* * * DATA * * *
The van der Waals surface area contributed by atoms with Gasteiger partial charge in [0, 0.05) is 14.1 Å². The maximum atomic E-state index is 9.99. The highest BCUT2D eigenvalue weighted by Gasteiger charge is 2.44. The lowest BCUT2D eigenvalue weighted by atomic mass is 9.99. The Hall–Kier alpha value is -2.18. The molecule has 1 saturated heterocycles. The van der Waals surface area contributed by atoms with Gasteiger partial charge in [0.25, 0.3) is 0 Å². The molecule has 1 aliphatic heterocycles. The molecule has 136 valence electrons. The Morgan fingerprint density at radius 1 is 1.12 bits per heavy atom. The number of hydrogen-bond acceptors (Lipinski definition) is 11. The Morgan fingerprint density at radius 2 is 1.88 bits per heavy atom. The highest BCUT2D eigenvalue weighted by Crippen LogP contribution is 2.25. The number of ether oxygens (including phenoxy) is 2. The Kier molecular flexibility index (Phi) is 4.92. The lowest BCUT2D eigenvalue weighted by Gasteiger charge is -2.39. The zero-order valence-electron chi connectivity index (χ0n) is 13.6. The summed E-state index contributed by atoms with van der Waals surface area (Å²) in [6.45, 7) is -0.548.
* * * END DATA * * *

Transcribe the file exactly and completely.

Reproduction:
The van der Waals surface area contributed by atoms with Gasteiger partial charge in [0, 0.05) is 14.1 Å². The maximum atomic E-state index is 9.99. The highest BCUT2D eigenvalue weighted by Gasteiger charge is 2.44. The lowest BCUT2D eigenvalue weighted by atomic mass is 9.99. The Hall–Kier alpha value is -2.18. The molecule has 1 saturated heterocycles. The van der Waals surface area contributed by atoms with Gasteiger partial charge in [0.25, 0.3) is 0 Å². The molecule has 1 aliphatic heterocycles. The molecule has 136 valence electrons. The Morgan fingerprint density at radius 1 is 1.12 bits per heavy atom. The number of hydrogen-bond acceptors (Lipinski definition) is 11. The Morgan fingerprint density at radius 2 is 1.88 bits per heavy atom. The highest BCUT2D eigenvalue weighted by Crippen LogP contribution is 2.25. The number of ether oxygens (including phenoxy) is 2. The Kier molecular flexibility index (Phi) is 4.92. The lowest BCUT2D eigenvalue weighted by Gasteiger charge is -2.39. The zero-order valence-electron chi connectivity index (χ0n) is 13.6. The summed E-state index contributed by atoms with van der Waals surface area (Å²) in [6.45, 7) is -0.548.